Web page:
Two of today’s biggest proposals aimed at solving the student debt crisis – refinancing and expanding income-driven repayment – are well-intentioned but miss the mark. Better reforms would address the real problem of an outdated postsecondary education system, and would use the billions already spent annually on federal student aid more effectively.

The first proposal, refinancing student loans, is not new but is gaining fresh momentum. Last week, Sen. Elizabeth WarrenElizabeth WarrenSenate rejects Sanders minimum wage hike Philly city council calls on Biden to 'cancel all student loan debt' in first 100 days Hillicon Valley: High alert as new QAnon date approaches Thursday | Biden signals another reversal from Trump with national security guidance | Parler files a new case MORE (D-Mass.) announced plans to introduce legislation in the coming weeks that will refinance all outstanding loans to today’s subsidized Stafford loan rates, or 3.86 percent. The costs of refinancing will be paid for by the controversial “Buffet rule” tax increase on millionaires.


Taxing the wealthy to reduce interest rates may help relieve high interest rate payments, but does nothing to address the underlying debt. The Department of Education informally estimates a refinancing scheme could cost upwards of $100 billion over 10 years, a high price to pay for a plan that does not hold schools accountable. And if the ability to refinance extends into the future, it would be cheaper to just offer all federal student loans at the subsidized Stafford rate.

Moreover, refinancing all student loans will mostly benefit graduate students and those with very high debt levels. This may not be the intended target for relief, as it allocates more funding to borrowers who made poor borrowing choices as opposed to those under the most financial stress. A more effective way to deal with graduate loans would consist of capping loan limits, and using those savings to launch a financial awareness campaign complete with labor market expectations data before people borrow.

The second proposal, being explored by Sen. Tom HarkinThomas (Tom) Richard HarkinRomney's TRUST Act is a Trojan Horse to cut seniors' benefits Two more parting shots from Trump aimed squarely at disabled workers A pandemic election should move America to address caregivers' struggles MORE (D-Iowa), calls for making income-driven repayment (IDR - also known as “Pay As You Earn”) the automatic repayment plan for all borrowers. Under IDR, borrowers pay up to 10 percent of discretionary income regardless of loan amount, for a maximum repayment term of 20 years after which all outstanding debt is forgiven.

The costs of IDR are only beginning to come to light. New CBO estimates for expanding IDR as proposed in the president’s budget show an estimated cost of $8.2 billion over the next 10 years, although independent estimates range as high as $14 billion annually. Because this form of IDR is so new, the true cost will likely depend on programmatic details and implementation.

Similar to refinancing, IDR stands to benefit graduate students and high debt borrowers the most. In fact, there have already been documented cases of IDR abuse. Without accountability, expanding what was designed to be a temporary solution for the neediest borrowers simply hastens the transfer of the crisis of college affordability from the borrower to the taxpayer. It does nothing to address rising tuition. This suggests a one size fits all approach for loan repayment, or at least IDR in its current form, may not be the most cost-effective.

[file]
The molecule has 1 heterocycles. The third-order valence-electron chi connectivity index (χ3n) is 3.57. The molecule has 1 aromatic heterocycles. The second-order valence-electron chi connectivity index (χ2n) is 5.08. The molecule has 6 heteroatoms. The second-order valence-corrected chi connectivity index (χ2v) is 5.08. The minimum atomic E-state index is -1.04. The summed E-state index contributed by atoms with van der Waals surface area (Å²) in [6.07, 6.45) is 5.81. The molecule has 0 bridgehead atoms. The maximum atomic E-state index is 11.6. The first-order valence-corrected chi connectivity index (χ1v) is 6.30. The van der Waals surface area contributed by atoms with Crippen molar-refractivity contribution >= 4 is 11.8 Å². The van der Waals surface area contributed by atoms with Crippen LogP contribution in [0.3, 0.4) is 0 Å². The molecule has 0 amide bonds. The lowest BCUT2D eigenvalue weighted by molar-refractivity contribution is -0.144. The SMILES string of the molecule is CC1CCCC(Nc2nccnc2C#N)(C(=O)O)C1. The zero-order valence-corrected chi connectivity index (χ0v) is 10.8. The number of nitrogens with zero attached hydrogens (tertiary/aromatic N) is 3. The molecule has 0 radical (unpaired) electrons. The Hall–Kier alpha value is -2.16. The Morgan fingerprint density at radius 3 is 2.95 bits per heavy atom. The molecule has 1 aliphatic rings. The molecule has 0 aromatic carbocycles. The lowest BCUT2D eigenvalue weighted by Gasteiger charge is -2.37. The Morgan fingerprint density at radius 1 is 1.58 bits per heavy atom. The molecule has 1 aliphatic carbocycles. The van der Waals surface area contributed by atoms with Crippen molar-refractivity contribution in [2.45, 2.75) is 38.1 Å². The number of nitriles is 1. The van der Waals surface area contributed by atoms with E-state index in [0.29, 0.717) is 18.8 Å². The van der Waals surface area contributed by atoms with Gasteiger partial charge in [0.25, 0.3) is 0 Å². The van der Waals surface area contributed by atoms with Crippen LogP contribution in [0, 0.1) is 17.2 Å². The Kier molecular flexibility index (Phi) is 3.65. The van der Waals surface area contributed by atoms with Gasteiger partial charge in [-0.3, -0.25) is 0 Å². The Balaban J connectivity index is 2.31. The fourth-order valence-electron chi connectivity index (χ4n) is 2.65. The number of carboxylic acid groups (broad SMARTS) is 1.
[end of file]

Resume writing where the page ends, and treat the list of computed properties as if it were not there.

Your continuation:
A better approach to reforming federal student aid would help students young and old by modernizing the postsecondary education system. Right now, there are too few acceptable pathways into the workforce after high school. The mentality that everyone needs a four-year degree is not only exacerbating the strain on the federal aid system, but it is enabling poor performing postsecondary institutions to stay in business.

One possible way to target industry reform is by experimenting with Pell Grants. The scope of Pell Grants could be expanded to include more non-traditional training programs. This would encourage alternative pathways into the workforce, for example, apprenticeships or online-based credentials. 

Another experiment could be to change the eligibility criteria for schools receiving Pell Grants. Grant money can be block allocated to schools by completion and post-graduate success metrics to start; later allocated by success metrics of recipients. This forces us to collect data on grant recipients over time while encouraging schools to better serve students. Such experiments can be done cost-effectively, by tightening eligibility criteria, reducing the eligibility period, and tying individual funding to progress benchmarks.

The effectiveness of Pell Grants is currently unknown, leaving room for improvement. We do know that emphasis on enrollment over completion and post-graduate success does little to help the recipient or taxpayer in the long run. Yet the program has a significant footprint: recent research shows about 9.4 million students received Pell Grants in 2012, up from 5.2 million in 2006. According to the CBO, the cost of Pell Grants simultaneously skyrocketed by 168 percent.

The interconnectedness of federal student aid programs with the postsecondary education system should be seized by policymakers as an opportunity. Focusing on effectively using existing funds to help borrowers, and modernizing the postsecondary education system, is the best way to address the student debt crisis now.

Carew is an economist and director of the Young American Prosperity Project at the Progressive Policy Institute.